Burt Rigid Box, Inc. was founded in 1886 in Buffalo, New York as the F.N. Burt Company. Under the direction of founder Frederick Northrup Burt, the company began as a printing house, quickly diversified into drugstore pillboxes and then, with the help of 1,500 employees, grew to make nearly all of the nation's cigarette boxes.

The company broke important social ground as well: when Fred Burt sold Burt to the Moore Corporation in 1906, his secretary Mary R. Cass was appointed General Manager, making her one of the first women to run a large US corporation. She remained one of the country’s leading executive for over 30 years.

In the 1930’s, Burt engineered and patented equipment to make convoluted round and oval boxes. During World War II, Burt manufactured paper lipstick cases, shell cartridges, and packaging for the U.S. Medical Corps, replacing objects formerly made of metal so that it could be conserved for the war effort. The company invested in a new, state-of-the-art 488,000 square foot plant in Buffalo in 1955, then expanded again in 1974, building a facility in Oneonta, NY dedicated exclusively to rigid box production. During this period, Burt employees were instrumental in pioneering the process of UV print as well as many other folding carton innovations.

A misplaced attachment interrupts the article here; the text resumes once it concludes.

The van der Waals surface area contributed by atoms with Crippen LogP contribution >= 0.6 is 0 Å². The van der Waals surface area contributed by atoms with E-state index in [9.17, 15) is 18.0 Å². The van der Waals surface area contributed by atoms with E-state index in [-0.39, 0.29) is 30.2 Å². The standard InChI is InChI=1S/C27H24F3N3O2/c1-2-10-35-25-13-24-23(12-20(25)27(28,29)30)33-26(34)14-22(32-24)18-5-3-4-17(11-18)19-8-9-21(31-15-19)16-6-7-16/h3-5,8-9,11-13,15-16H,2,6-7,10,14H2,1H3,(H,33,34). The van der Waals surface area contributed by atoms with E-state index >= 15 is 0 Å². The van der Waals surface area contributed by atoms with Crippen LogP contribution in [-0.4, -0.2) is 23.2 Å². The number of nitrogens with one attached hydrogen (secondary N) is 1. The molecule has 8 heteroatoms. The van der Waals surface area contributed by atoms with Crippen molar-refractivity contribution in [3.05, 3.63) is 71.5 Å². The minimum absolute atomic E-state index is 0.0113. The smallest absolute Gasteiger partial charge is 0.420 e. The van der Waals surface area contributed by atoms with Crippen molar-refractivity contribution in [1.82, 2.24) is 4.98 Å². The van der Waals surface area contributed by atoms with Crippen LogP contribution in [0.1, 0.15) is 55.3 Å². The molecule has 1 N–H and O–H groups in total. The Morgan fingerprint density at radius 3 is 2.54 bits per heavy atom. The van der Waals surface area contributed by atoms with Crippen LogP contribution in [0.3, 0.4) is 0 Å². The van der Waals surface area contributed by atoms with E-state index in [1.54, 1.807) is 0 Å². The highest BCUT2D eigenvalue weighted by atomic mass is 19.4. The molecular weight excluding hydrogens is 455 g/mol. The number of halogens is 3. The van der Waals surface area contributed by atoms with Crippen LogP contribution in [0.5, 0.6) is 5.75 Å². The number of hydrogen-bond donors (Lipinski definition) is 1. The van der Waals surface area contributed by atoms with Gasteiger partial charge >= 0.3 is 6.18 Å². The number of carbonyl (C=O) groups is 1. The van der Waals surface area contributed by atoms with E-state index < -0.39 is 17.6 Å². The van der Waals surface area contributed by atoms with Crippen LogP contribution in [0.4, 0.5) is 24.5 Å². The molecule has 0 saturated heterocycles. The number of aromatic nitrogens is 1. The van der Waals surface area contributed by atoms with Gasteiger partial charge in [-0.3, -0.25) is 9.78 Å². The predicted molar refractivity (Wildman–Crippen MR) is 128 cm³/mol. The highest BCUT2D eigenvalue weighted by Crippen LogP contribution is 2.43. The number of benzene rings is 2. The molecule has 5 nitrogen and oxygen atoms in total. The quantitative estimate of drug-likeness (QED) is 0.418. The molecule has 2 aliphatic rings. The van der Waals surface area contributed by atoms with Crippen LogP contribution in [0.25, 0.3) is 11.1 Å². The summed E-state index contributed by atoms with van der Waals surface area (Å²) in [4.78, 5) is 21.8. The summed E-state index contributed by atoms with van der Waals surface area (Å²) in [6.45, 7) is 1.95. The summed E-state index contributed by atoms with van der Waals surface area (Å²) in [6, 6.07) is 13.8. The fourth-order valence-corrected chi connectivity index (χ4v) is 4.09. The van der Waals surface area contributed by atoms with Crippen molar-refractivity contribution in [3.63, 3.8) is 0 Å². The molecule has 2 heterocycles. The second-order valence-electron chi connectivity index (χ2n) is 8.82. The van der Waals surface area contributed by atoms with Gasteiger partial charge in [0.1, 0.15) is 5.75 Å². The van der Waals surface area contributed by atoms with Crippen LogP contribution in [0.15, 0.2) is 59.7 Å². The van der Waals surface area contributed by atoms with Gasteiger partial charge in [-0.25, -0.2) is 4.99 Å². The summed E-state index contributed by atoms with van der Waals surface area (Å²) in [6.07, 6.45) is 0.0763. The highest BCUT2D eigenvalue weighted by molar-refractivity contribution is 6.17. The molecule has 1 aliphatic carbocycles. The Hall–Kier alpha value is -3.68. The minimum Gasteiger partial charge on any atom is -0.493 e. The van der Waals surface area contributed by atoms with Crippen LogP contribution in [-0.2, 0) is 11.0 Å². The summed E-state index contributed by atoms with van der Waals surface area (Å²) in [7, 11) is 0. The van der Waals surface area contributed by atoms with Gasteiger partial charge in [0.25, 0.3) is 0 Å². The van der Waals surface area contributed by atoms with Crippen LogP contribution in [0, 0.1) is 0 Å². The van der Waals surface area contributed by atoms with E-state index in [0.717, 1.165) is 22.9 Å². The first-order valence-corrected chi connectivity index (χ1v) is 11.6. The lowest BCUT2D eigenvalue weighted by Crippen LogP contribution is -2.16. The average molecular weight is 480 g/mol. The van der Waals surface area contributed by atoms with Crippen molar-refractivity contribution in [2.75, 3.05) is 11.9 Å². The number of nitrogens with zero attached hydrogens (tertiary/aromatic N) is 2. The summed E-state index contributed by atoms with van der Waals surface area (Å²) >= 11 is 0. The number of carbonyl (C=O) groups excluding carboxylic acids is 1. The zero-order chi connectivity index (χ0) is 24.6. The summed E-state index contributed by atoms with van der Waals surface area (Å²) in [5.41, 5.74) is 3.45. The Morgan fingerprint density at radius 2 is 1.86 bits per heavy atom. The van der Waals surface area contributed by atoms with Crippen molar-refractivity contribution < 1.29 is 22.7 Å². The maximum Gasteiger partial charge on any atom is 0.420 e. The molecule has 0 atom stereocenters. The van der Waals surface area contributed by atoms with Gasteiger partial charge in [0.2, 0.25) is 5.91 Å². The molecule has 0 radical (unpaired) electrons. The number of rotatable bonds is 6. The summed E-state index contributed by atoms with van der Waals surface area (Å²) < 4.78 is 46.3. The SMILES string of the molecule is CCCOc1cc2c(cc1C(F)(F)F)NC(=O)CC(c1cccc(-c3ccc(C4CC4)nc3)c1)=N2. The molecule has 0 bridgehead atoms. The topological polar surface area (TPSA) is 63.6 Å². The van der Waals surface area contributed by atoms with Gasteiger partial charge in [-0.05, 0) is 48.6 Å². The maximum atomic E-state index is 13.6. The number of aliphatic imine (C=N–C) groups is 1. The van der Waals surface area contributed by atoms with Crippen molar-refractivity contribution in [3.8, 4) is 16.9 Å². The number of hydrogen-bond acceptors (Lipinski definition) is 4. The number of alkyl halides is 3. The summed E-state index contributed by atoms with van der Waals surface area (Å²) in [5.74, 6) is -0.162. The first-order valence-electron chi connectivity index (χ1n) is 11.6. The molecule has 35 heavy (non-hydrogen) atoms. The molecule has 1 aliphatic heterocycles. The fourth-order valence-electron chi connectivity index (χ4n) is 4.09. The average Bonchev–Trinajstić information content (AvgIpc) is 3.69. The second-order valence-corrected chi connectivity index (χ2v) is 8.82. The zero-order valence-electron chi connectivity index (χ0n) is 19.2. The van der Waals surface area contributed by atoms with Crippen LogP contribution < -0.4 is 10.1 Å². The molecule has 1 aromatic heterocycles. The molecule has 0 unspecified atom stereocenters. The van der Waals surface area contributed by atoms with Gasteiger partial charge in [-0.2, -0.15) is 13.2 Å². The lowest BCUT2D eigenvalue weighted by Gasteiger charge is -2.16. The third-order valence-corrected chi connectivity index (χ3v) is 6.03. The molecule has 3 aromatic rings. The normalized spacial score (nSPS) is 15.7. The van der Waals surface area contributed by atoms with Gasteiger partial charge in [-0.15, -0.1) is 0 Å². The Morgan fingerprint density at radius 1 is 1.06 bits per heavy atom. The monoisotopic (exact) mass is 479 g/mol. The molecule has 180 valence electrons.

In 1983, C. Taylor Kew & W. Russell Hurd, two Buffalo-area businessmen with a background in operations consulting, bought F.N. Burt from the Moore Corp and took it private, renewing Burt's tradition of entrepreneurial spirit. In the 1990’s, Burt became the first American company to own and operate Emmeci-made machines, now the industry standard for rigid box manufacturing. After the folding carton division was sold in 1997, the company adopted its new name: Burt Rigid Box, Inc. Today, Russ’s daughter leads the company as rigid box production continues to flourish in Oneonta, N.Y. and in partner factories abroad.